Conclusiveness Provision

Section 31(1) of the Registration of Title Act 1964 provides that the Register of Titles is conclusive evidence of the ownership and of all rights, privileges, appurtenances and burdens recorded. However, "the boundary and extent" of the land is excluded from this provision, and Section 72 of the act provides that certain matters will affect land, even though not registered, - the so-called "burdens that affect without registration."

Meaning of “Conclusiveness”

To say that something is conclusive does not mean that it is true or accurate, but that we (within the given context) are not allowed to question its truth.

If it is enacted that a matter is conclusive, then a court is not allowed (within the given context) to hear evidence contradicting the matter. If a matter is not conclusive, then the court can hear contradictory evidence.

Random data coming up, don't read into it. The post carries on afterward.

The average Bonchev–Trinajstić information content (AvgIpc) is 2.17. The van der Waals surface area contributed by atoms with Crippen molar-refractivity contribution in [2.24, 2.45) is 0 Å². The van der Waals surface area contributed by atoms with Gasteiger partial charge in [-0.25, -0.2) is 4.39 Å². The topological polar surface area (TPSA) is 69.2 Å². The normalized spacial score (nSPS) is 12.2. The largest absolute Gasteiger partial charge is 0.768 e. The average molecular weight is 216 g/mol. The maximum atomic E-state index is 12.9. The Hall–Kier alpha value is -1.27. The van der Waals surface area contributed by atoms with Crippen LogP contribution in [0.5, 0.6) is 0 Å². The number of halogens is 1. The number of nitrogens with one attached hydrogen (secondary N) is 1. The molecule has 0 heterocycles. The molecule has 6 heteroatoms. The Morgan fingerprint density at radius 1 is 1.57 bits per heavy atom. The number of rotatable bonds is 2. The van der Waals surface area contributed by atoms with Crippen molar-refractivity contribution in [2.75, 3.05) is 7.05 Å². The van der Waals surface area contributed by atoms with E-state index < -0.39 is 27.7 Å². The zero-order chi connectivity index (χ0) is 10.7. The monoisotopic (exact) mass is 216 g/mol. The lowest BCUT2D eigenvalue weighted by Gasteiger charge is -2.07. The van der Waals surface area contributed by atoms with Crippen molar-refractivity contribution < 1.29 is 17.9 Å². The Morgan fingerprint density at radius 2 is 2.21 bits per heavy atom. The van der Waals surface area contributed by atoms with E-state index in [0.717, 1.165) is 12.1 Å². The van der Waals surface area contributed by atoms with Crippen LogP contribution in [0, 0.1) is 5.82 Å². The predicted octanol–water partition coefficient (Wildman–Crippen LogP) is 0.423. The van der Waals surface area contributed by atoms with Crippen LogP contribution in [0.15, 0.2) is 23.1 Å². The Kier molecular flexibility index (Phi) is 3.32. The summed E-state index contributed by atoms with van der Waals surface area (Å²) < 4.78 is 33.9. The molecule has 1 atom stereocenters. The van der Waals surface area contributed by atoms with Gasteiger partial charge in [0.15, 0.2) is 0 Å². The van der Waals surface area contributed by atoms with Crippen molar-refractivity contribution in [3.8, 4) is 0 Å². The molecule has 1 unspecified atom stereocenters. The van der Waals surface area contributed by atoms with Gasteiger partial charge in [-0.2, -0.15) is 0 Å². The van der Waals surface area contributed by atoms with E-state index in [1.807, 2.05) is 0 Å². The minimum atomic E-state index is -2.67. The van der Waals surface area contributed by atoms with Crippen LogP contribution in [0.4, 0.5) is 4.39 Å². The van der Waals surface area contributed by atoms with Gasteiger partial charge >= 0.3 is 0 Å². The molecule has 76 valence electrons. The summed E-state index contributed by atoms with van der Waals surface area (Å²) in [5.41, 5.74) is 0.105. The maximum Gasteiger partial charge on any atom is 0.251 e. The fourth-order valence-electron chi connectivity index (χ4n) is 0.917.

Glover’s error

In discussions on the conclusiveness of the Register of Titles, in Ireland, there has often been confusion deriving from the desire for accuracy in the Land Registry’s records, on the one hand, and the meaning of conclusiveness on the other. Famously, Glover, in his book “A Treatise on Registration of Ownership of Land in Ireland,” (1935)  misstated the position in relation to registered boundaries.

In his discussion, the questions of accuracy and conclusiveness are unfortunately mixed up. Glover, as Registrar of Titles, had a desire to see that the Land Registry map would be accurate and reliable, and as chief officer of the Land Registry, correctly laid down standards for officials to follow. The Land Registration Act also lays down mapping standards for the Land Registry.